Thursday, December 10, 2009

Sportsmen of the Month: Our 100th Post

Felt it was appropriate to christen the 100th post in the long, storied history of "The Other B.S. Report" with my annual column, in which I basically take Sports Illustrated's Sportsman of the Year pick, rip the decision to shreds, and give my 12 Sportsmen of the Month, from each of the 12 calendar months (duh).

But this year's different. For once, I actually agree with SI's pick. Derek Jeter might be getting this award as somewhat of a 'Lifetime Achievement', but you know what? He had an awesome year offensively, he saved his best for last, he won a championship, and most importantly, he embodies everything that is right with sports - and not to mention, he did it in a near-impossible position to do so, as a prominent figure in New York sports. Can't disagree with SI's call one bit.

But is that gonna stop me from doing the 4th annual Sportsman of the Month column???

Here they are: your 2009 SPORTSMEN OF THE MONTH...

January: Larry Fitzgerald
Five games, including the Super and Pro Bowls. 33 catches. 627 yards. Nine - nine! - touchdowns. And he's a nice guy! See, he's just like Jeter. Without the rings and army of gorgeous babes by his side.

February: Rafael Nadal
He won a scintillating Australian Open men's final against Roger Federer, putting everyone on notice that Federer's pursuit and overtaking of Sampras' 14 Grand Slam titles is much like Barry Bonds in the home run race: yeah, you're now the leader, but don't get too comfortable, because you know A-Rod and Rafa will hold those records before long.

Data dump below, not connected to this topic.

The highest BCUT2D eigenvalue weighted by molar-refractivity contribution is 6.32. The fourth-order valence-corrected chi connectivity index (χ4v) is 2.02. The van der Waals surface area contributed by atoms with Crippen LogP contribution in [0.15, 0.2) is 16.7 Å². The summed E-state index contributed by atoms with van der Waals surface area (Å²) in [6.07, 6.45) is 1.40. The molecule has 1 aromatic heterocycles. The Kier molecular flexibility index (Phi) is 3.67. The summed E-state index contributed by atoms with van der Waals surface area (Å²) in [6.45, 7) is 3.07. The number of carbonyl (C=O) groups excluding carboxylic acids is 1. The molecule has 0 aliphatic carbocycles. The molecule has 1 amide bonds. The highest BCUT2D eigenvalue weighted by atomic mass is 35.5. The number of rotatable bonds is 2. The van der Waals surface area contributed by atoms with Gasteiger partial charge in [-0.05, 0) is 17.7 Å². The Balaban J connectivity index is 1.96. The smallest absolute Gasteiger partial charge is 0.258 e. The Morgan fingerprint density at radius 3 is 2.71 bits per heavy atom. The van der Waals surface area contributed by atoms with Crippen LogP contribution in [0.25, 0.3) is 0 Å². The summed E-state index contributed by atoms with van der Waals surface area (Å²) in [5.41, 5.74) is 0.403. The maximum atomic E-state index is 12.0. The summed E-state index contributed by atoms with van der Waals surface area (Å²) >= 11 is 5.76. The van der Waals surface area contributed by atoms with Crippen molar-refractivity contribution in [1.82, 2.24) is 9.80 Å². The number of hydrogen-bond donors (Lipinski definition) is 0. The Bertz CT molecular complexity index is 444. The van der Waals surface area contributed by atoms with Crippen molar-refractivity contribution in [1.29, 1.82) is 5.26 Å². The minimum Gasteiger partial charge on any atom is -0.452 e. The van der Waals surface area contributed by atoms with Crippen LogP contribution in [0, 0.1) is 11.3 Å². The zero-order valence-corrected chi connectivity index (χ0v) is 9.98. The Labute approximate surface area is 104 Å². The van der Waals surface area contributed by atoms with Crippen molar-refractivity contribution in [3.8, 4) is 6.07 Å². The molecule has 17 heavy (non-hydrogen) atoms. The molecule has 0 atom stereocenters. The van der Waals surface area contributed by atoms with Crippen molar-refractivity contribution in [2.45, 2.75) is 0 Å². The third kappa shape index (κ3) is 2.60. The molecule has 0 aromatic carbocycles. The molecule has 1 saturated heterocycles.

March: Team Japan, WBC Champs
Like Nadal, they also won a great championship victory, this time in the World Baseball Classic against bitter, bitter foe South Korea. Stars such as Ichiro and Daisuke Matsuzaka were rare on a roster with just five MLB players.

April: Crazylegs Classic Record-Setters
Cruddy weather wasn't enough to chase away 18,541 crazy souls ... er, noble men and women who braved the elements and completed the Madison, Wisc. course, one of the great annual athletic events in Mad-town not directly involving a certain group of Badgers.

May: Calvin Borel
It might be freezing in December, but let's not forget that horse racing was the "in" thing last spring. The little man who rides horses fast was responsible for that. Borel won the Kentucky Derby (atop 51-1 underdog Mine That Bird) and the Preakness (riding slightly-less underdogish Rachel Alexandria.)

June: Ed Thomas
A legendary football coach out of Aplington-Parkersburg High in Iowa, Thomas was tragically shot down by a former player in his own weight room, putting a perspective-ridden spell on the entire 2009 football season. Thomas' impact was felt on such a widespread scale that he graced the cover of Sports Illustrated just weeks after his death.

July: Roger Federer
For setting the all-time record with 15 Grand Slams. Until Nadal shows he can stay healthy and win majors consistently the same way Federer has, Roger is officially the greatest tennis player in history. The sickest statistic that people don't know about, besides those 15 titles, is making 22 consecutive Grand Slam semifinals.

Let me repeat that in all caps and bolded font for you. ROGER FEDERER HAS MADE TWENTY-TWO CONSECUTIVE GRAND SLAM SEMIFINALS. That, to me, is even greater than the Yankees' 27 championships or the Braves' 14 straight division titles. Making 22 straight Grand Slam semifinals would be like, I don't know, the Lakers playing in 12 straight NBA Finals, or Tiger Woods placing in the top five in 15 straight majors or Michael Phelps winning eight golds a piece at four different Olympic Games and never losing a single important race. It's that dominant. The tennis world will be shocked the next time Roger loses before the quarterfinals.